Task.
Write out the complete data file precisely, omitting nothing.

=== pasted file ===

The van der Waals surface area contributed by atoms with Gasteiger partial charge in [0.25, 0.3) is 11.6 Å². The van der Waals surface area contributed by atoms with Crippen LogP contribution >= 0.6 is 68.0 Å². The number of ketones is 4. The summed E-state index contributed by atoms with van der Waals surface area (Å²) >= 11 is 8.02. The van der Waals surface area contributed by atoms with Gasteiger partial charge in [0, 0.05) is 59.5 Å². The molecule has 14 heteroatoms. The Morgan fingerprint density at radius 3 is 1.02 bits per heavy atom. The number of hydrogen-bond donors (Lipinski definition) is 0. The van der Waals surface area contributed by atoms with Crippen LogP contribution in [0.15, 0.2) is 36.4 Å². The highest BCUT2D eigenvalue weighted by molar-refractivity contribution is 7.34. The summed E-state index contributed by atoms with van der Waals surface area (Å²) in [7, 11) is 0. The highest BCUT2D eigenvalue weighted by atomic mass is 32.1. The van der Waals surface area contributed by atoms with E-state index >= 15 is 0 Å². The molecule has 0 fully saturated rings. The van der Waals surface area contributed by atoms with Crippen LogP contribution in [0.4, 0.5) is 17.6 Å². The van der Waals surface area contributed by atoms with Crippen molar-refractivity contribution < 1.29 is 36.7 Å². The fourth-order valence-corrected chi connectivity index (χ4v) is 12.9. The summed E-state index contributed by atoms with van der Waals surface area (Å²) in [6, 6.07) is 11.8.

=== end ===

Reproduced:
The van der Waals surface area contributed by atoms with Gasteiger partial charge in [0.25, 0.3) is 11.6 Å². The van der Waals surface area contributed by atoms with Crippen LogP contribution >= 0.6 is 68.0 Å². The number of ketones is 4. The summed E-state index contributed by atoms with van der Waals surface area (Å²) >= 11 is 8.02. The van der Waals surface area contributed by atoms with Gasteiger partial charge in [0, 0.05) is 59.5 Å². The molecule has 14 heteroatoms. The Morgan fingerprint density at radius 3 is 1.02 bits per heavy atom. The number of hydrogen-bond donors (Lipinski definition) is 0. The van der Waals surface area contributed by atoms with Crippen LogP contribution in [0.15, 0.2) is 36.4 Å². The highest BCUT2D eigenvalue weighted by molar-refractivity contribution is 7.34. The summed E-state index contributed by atoms with van der Waals surface area (Å²) in [7, 11) is 0. The highest BCUT2D eigenvalue weighted by atomic mass is 32.1. The van der Waals surface area contributed by atoms with E-state index >= 15 is 0 Å². The molecule has 0 fully saturated rings. The van der Waals surface area contributed by atoms with Crippen LogP contribution in [0.4, 0.5) is 17.6 Å². The van der Waals surface area contributed by atoms with Crippen molar-refractivity contribution < 1.29 is 36.7 Å². The fourth-order valence-corrected chi connectivity index (χ4v) is 12.9. The summed E-state index contributed by atoms with van der Waals surface area (Å²) in [6, 6.07) is 11.8.